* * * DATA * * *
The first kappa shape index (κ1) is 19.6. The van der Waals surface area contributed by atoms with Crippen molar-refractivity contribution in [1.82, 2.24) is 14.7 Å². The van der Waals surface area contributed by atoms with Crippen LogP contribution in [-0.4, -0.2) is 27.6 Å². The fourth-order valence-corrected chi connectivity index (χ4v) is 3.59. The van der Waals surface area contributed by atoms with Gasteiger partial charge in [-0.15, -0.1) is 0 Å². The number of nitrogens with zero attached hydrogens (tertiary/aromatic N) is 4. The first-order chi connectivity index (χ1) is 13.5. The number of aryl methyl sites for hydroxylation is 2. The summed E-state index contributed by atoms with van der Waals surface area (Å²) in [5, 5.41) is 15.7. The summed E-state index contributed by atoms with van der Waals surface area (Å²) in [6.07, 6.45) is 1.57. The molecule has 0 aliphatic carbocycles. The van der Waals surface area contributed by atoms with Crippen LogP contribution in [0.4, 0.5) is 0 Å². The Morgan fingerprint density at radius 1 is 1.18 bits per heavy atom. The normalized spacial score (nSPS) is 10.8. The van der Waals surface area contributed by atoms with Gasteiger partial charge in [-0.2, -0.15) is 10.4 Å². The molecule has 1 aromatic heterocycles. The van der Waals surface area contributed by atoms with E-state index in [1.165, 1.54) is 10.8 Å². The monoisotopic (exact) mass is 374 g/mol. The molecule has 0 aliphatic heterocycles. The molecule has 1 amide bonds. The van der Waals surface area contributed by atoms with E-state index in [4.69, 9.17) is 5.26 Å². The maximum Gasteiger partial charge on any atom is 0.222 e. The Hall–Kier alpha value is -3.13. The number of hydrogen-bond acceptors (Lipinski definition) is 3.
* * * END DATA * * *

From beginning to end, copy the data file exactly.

The first kappa shape index (κ1) is 19.6. The van der Waals surface area contributed by atoms with Crippen molar-refractivity contribution in [1.82, 2.24) is 14.7 Å². The van der Waals surface area contributed by atoms with Crippen LogP contribution in [-0.4, -0.2) is 27.6 Å². The fourth-order valence-corrected chi connectivity index (χ4v) is 3.59. The van der Waals surface area contributed by atoms with Gasteiger partial charge in [-0.15, -0.1) is 0 Å². The number of nitrogens with zero attached hydrogens (tertiary/aromatic N) is 4. The first-order chi connectivity index (χ1) is 13.5. The number of aryl methyl sites for hydroxylation is 2. The summed E-state index contributed by atoms with van der Waals surface area (Å²) in [5, 5.41) is 15.7. The summed E-state index contributed by atoms with van der Waals surface area (Å²) in [6.07, 6.45) is 1.57. The molecule has 0 aliphatic carbocycles. The van der Waals surface area contributed by atoms with Crippen LogP contribution in [0.4, 0.5) is 0 Å². The Morgan fingerprint density at radius 1 is 1.18 bits per heavy atom. The normalized spacial score (nSPS) is 10.8. The van der Waals surface area contributed by atoms with Gasteiger partial charge in [-0.2, -0.15) is 10.4 Å². The molecule has 1 aromatic heterocycles. The van der Waals surface area contributed by atoms with E-state index in [1.165, 1.54) is 10.8 Å². The monoisotopic (exact) mass is 374 g/mol. The molecule has 0 aliphatic heterocycles. The molecule has 1 amide bonds. The van der Waals surface area contributed by atoms with E-state index in [4.69, 9.17) is 5.26 Å². The maximum Gasteiger partial charge on any atom is 0.222 e. The Hall–Kier alpha value is -3.13. The number of hydrogen-bond acceptors (Lipinski definition) is 3.